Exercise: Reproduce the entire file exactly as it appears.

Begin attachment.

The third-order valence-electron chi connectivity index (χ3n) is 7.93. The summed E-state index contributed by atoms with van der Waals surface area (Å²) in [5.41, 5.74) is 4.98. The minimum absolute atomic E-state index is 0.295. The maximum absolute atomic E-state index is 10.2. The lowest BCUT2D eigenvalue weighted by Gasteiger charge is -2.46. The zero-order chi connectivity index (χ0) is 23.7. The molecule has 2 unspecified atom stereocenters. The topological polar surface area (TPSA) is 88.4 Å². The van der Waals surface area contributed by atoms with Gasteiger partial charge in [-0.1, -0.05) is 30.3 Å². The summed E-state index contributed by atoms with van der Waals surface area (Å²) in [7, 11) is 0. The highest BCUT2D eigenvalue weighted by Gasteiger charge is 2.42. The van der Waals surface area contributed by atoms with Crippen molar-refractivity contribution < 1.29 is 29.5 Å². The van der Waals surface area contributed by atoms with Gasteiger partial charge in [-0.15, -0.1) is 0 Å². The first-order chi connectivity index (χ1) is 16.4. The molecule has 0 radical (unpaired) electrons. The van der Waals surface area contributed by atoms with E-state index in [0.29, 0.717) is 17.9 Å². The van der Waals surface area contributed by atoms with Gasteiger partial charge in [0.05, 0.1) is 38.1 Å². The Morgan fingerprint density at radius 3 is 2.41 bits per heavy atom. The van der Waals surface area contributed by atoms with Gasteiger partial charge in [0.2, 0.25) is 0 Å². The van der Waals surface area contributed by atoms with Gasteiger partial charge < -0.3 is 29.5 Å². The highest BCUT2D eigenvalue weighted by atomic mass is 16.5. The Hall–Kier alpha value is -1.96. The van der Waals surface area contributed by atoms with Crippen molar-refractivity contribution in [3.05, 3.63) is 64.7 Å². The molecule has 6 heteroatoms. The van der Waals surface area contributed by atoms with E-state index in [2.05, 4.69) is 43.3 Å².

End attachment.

The third-order valence-electron chi connectivity index (χ3n) is 7.93. The summed E-state index contributed by atoms with van der Waals surface area (Å²) in [5.41, 5.74) is 4.98. The minimum absolute atomic E-state index is 0.295. The maximum absolute atomic E-state index is 10.2. The lowest BCUT2D eigenvalue weighted by Gasteiger charge is -2.46. The zero-order chi connectivity index (χ0) is 23.7. The molecule has 2 unspecified atom stereocenters. The topological polar surface area (TPSA) is 88.4 Å². The van der Waals surface area contributed by atoms with Gasteiger partial charge in [-0.1, -0.05) is 30.3 Å². The summed E-state index contributed by atoms with van der Waals surface area (Å²) in [7, 11) is 0. The highest BCUT2D eigenvalue weighted by Gasteiger charge is 2.42. The van der Waals surface area contributed by atoms with Crippen molar-refractivity contribution < 1.29 is 29.5 Å². The van der Waals surface area contributed by atoms with Gasteiger partial charge in [-0.15, -0.1) is 0 Å². The first-order chi connectivity index (χ1) is 16.4. The molecule has 0 radical (unpaired) electrons. The van der Waals surface area contributed by atoms with E-state index in [0.29, 0.717) is 17.9 Å². The van der Waals surface area contributed by atoms with Gasteiger partial charge in [0.05, 0.1) is 38.1 Å². The Morgan fingerprint density at radius 3 is 2.41 bits per heavy atom. The van der Waals surface area contributed by atoms with Gasteiger partial charge in [0.2, 0.25) is 0 Å². The van der Waals surface area contributed by atoms with Gasteiger partial charge < -0.3 is 29.5 Å². The highest BCUT2D eigenvalue weighted by atomic mass is 16.5. The Hall–Kier alpha value is -1.96. The van der Waals surface area contributed by atoms with Crippen molar-refractivity contribution in [3.05, 3.63) is 64.7 Å². The molecule has 6 heteroatoms. The van der Waals surface area contributed by atoms with E-state index in [2.05, 4.69) is 43.3 Å².